We might not be able to gather together for a while, and quite honestly, we don’t know how long that is going to be. But, we can exercise our faith each and every day. We can worship every day. We can pray every day. We can study God’s Word every day.
Please know this, our staff here at LakeRidge is committed to being as creative as we possibly can during this season. We are going to do as much as possible to make content available to you to help you live into your faith during this season. I encourage you to stay engaged with us through social media, our website, and through communication we will send out via email.
Matthew 5:14-16 says, “You are the light of the world—like a city on a hilltop that cannot be hidden. No one lights a lamp and then puts it under a basket. Instead, a lamp is placed on a stand, where it gives light to everyone in the house. In the same way, let your good deeds shine out for all to see, so that everyone will praise your heavenly Father.”
You are a light. We let the light shine; we do not hide it. Unfortunately, during this time, there will be so many people who feel incredibly unsettled, unsure, and anxious. They are looking somewhere for hope. The good news is, what are you? You are hope-filled light-shiners. You are love-givers.
Listen to me, church, the virus may be contagious, but I’m praying for some Jesus followers that are even more contagious with His love, with His grace, spreading hope, spreading light. I believe that the hope that Jesus brings spreads faster than any virus all over this world. Because, listen, church, whenever the world grows darker, the light of Jesus shines brighter. We are the body of Christ. We don’t hide our light; we let it shine.
What are some ways that you could allow the light of Christ to shine through you right now?
- I’ve noticed lots of you have been spending even more time than usual on social media. Take this as an opportunity to testify the goodness of God in your life by posting encouraging Scripture passages. What if you shared brief parts of your testimony? Those are some great ways to let your light shine.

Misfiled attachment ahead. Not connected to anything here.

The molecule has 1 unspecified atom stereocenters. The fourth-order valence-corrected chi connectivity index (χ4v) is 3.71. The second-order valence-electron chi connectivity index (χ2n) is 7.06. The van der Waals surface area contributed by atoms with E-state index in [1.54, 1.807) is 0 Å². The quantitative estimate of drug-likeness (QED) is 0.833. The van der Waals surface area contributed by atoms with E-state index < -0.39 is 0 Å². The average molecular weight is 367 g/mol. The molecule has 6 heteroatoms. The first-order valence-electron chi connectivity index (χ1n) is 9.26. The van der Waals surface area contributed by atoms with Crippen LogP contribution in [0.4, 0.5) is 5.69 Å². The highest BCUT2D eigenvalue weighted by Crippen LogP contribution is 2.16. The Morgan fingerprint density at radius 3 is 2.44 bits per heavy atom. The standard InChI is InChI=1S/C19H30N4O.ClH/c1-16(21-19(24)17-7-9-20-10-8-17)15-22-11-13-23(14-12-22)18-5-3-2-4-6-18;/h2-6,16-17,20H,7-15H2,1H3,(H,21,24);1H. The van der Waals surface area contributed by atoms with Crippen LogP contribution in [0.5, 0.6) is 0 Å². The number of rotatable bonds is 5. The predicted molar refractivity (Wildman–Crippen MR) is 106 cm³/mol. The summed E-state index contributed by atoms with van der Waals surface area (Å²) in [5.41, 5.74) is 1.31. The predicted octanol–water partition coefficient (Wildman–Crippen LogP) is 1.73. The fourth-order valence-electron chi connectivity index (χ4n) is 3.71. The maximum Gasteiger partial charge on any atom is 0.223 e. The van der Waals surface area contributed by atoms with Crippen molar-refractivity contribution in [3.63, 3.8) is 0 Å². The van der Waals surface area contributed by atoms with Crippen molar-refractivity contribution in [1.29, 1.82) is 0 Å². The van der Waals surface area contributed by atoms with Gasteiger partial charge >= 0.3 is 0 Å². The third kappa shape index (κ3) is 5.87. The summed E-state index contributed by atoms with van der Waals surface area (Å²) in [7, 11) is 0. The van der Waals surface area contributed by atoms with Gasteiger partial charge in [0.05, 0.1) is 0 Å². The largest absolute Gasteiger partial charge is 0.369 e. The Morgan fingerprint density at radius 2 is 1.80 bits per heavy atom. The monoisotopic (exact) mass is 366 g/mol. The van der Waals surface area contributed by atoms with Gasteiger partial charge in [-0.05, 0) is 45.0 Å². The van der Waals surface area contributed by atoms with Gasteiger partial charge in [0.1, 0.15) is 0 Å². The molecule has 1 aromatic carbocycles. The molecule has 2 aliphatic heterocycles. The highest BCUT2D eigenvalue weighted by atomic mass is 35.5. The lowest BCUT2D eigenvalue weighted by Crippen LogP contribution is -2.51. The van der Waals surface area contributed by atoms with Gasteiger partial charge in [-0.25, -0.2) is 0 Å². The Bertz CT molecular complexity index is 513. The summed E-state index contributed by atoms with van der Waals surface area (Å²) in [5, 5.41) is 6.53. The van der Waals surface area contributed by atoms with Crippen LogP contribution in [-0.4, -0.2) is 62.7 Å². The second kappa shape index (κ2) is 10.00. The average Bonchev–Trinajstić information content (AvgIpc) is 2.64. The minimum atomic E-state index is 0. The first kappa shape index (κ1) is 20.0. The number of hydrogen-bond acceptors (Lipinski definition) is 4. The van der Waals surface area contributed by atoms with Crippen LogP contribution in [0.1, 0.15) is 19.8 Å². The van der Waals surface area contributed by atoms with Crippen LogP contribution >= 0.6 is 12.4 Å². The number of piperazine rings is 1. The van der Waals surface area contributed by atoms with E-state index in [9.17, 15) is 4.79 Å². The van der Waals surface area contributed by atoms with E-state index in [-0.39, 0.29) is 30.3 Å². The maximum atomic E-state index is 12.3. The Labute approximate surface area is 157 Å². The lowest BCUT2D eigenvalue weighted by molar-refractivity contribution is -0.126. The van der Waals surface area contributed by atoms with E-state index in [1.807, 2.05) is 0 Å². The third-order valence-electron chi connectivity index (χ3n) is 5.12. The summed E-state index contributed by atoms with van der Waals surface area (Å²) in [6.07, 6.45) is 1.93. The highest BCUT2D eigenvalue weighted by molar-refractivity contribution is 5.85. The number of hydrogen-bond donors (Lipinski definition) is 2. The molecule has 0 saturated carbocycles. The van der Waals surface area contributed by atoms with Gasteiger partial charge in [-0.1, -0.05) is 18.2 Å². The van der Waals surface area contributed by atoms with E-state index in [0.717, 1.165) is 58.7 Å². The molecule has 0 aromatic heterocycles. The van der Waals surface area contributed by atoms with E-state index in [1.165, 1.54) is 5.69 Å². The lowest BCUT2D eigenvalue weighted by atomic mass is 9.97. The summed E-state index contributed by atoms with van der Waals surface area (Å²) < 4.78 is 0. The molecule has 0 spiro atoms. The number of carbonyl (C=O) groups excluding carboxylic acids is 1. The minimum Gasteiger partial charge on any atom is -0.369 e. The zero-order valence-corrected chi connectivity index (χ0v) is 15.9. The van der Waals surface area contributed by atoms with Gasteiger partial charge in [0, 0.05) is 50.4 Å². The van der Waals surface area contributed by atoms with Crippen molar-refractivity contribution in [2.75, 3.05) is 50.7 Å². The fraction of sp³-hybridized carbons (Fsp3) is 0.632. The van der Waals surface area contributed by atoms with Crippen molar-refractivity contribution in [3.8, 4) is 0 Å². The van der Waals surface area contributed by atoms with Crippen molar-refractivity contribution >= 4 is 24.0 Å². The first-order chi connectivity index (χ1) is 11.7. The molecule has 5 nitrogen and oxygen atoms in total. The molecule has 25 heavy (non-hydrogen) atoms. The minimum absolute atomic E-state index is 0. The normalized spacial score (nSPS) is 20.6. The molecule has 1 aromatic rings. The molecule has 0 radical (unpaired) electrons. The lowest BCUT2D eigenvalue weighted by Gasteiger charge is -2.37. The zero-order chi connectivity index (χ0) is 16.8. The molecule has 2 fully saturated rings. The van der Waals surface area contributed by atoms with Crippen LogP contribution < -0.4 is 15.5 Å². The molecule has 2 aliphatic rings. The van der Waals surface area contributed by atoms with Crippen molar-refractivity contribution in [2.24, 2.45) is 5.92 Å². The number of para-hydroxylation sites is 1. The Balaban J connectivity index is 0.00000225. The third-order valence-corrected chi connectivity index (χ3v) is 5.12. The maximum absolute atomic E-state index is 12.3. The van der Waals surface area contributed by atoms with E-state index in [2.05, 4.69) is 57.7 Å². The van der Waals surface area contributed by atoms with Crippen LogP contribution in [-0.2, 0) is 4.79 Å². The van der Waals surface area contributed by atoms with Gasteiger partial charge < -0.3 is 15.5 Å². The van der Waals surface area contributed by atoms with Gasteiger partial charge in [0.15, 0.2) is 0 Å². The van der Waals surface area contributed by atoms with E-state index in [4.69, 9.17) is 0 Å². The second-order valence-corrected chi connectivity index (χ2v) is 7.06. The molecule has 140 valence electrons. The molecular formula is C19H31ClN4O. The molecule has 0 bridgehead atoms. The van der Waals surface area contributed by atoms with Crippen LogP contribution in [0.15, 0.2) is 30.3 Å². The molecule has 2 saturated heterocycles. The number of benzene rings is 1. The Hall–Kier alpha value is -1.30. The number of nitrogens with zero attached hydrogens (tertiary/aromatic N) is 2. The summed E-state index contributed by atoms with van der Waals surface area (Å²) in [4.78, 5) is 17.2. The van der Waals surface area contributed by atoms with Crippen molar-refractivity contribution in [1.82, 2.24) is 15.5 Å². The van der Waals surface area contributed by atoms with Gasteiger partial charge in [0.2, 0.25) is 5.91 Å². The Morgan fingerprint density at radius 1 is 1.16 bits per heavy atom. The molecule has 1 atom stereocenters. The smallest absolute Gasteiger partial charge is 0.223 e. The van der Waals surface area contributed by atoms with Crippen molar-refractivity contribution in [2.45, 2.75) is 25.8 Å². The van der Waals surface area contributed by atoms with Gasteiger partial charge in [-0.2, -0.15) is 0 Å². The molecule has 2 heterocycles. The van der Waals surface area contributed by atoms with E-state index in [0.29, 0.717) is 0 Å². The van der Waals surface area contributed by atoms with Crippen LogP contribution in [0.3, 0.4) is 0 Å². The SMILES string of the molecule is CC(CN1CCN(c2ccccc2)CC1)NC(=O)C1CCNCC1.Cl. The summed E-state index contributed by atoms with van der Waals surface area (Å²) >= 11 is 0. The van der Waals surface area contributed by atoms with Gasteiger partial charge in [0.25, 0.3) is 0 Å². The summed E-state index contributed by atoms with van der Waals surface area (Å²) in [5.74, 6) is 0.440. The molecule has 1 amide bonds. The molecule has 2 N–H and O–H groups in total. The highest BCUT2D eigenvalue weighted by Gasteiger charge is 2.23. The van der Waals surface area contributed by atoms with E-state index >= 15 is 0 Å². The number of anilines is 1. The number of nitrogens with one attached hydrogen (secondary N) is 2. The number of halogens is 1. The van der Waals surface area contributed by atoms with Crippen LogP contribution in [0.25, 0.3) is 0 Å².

- What if you spent some intentional time thinking about the people you know who are not Christians and do not have a vital faith to sustain them in moments like this? What if you intentionally prayed for those people each day that God would make Himself known in their lives during this time? What if you showed love for them by checking in on them with a phone call or text message as a way of demonstrating the love of Christ practically?
- Maybe you need to consider how you can let your light shine in your own home? How can you take on a servant’s heart in how you treat your spouse or your children? Be the one who points the rest of the household to Christ.
Those are just a few ways in which you can let your light shine right now. You are creative, smart people. I have no doubt that if you prayed and thought about it, God could reveal all kinds of ways that you can let your light shine right now.
If you’ve heard me preach very many times at all, you know that I love to talk about how our God is in the business of redemption. He loves to take things that might otherwise be wasted and take them, turn them around, and use them for His good.
The situation we find ourselves in right now is ripe for God’s redemption. I don’t believe that God caused the Coronavirus to take place, but God sure isn’t going to allow it to be a wasted, useless circumstance in our lives. God looks at the Coronavirus, and I believe He sees an opportunity for His Spirit to come forward and to move in the lives of people in ways that it probably wouldn’t otherwise be likely to happen.
Recently, I’ve been thinking a great deal about the idea of Sabbath. I don’t know that our culture is very good at practicing a Sabbath. It is supposed to be a day set aside for prayer, worship, Scripture, family, and rest. In too many households, this a foreign concept.
Many of us have little to no margin in our lives. We tend to stay busy and spend lots of time rushing from home to work, from activity to activity. Sometime late in the day, we find our way back home again only to feel exhausted and weary.
What if we took this unexpected season we find ourselves in, and used it as a way of rediscovering or, in some cases, discovering God’s plan of Sabbath for our lives.
Every week when I stand up to preach, I greet you by saying, “Good morning, church!” I did the same thing this morning. I hope this helps you to remember that we are the Church. You and I are the Church together, be it in a sanctuary, the activity center, or across the world wide web.
We are the Church. We are not the world, so we don’t think like the world. We think and act like the Church, the people of God, people of faith.
We live by faith, not by fear.
We are sacrificial, not selfish.
We shine the light, not hide it.